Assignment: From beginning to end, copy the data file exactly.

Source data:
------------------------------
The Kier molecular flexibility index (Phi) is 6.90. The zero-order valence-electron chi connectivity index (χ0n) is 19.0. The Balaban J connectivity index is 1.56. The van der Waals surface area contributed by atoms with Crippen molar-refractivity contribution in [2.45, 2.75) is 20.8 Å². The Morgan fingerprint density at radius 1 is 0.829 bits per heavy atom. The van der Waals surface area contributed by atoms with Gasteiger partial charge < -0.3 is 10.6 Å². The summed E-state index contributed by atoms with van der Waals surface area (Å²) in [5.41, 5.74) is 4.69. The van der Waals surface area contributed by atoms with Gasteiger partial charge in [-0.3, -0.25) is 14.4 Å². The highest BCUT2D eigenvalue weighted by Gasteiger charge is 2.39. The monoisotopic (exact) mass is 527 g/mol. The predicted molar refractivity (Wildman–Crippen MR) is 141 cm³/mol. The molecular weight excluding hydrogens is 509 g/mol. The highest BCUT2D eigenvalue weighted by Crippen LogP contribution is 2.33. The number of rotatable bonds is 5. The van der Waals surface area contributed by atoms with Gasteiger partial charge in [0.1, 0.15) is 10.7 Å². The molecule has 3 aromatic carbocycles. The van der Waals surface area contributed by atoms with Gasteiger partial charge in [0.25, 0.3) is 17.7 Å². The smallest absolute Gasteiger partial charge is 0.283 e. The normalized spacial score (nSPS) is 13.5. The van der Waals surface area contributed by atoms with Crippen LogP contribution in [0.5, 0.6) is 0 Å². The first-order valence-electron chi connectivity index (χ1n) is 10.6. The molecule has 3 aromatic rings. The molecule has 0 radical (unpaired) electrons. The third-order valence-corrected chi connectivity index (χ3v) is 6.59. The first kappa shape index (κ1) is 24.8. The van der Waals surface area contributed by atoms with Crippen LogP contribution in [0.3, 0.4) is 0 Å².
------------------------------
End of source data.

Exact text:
The Kier molecular flexibility index (Phi) is 6.90. The zero-order valence-electron chi connectivity index (χ0n) is 19.0. The Balaban J connectivity index is 1.56. The van der Waals surface area contributed by atoms with Crippen molar-refractivity contribution in [2.45, 2.75) is 20.8 Å². The Morgan fingerprint density at radius 1 is 0.829 bits per heavy atom. The van der Waals surface area contributed by atoms with Gasteiger partial charge < -0.3 is 10.6 Å². The summed E-state index contributed by atoms with van der Waals surface area (Å²) in [5.41, 5.74) is 4.69. The van der Waals surface area contributed by atoms with Gasteiger partial charge in [-0.3, -0.25) is 14.4 Å². The highest BCUT2D eigenvalue weighted by Gasteiger charge is 2.39. The monoisotopic (exact) mass is 527 g/mol. The predicted molar refractivity (Wildman–Crippen MR) is 141 cm³/mol. The molecular weight excluding hydrogens is 509 g/mol. The highest BCUT2D eigenvalue weighted by Crippen LogP contribution is 2.33. The number of rotatable bonds is 5. The van der Waals surface area contributed by atoms with Gasteiger partial charge in [0.1, 0.15) is 10.7 Å². The molecule has 3 aromatic carbocycles. The van der Waals surface area contributed by atoms with Gasteiger partial charge in [0.25, 0.3) is 17.7 Å². The smallest absolute Gasteiger partial charge is 0.283 e. The normalized spacial score (nSPS) is 13.5. The van der Waals surface area contributed by atoms with Crippen LogP contribution in [0.5, 0.6) is 0 Å². The first-order valence-electron chi connectivity index (χ1n) is 10.6. The molecule has 3 aromatic rings. The molecule has 0 radical (unpaired) electrons. The third-order valence-corrected chi connectivity index (χ3v) is 6.59. The first kappa shape index (κ1) is 24.8. The van der Waals surface area contributed by atoms with Crippen LogP contribution in [0.3, 0.4) is 0 Å².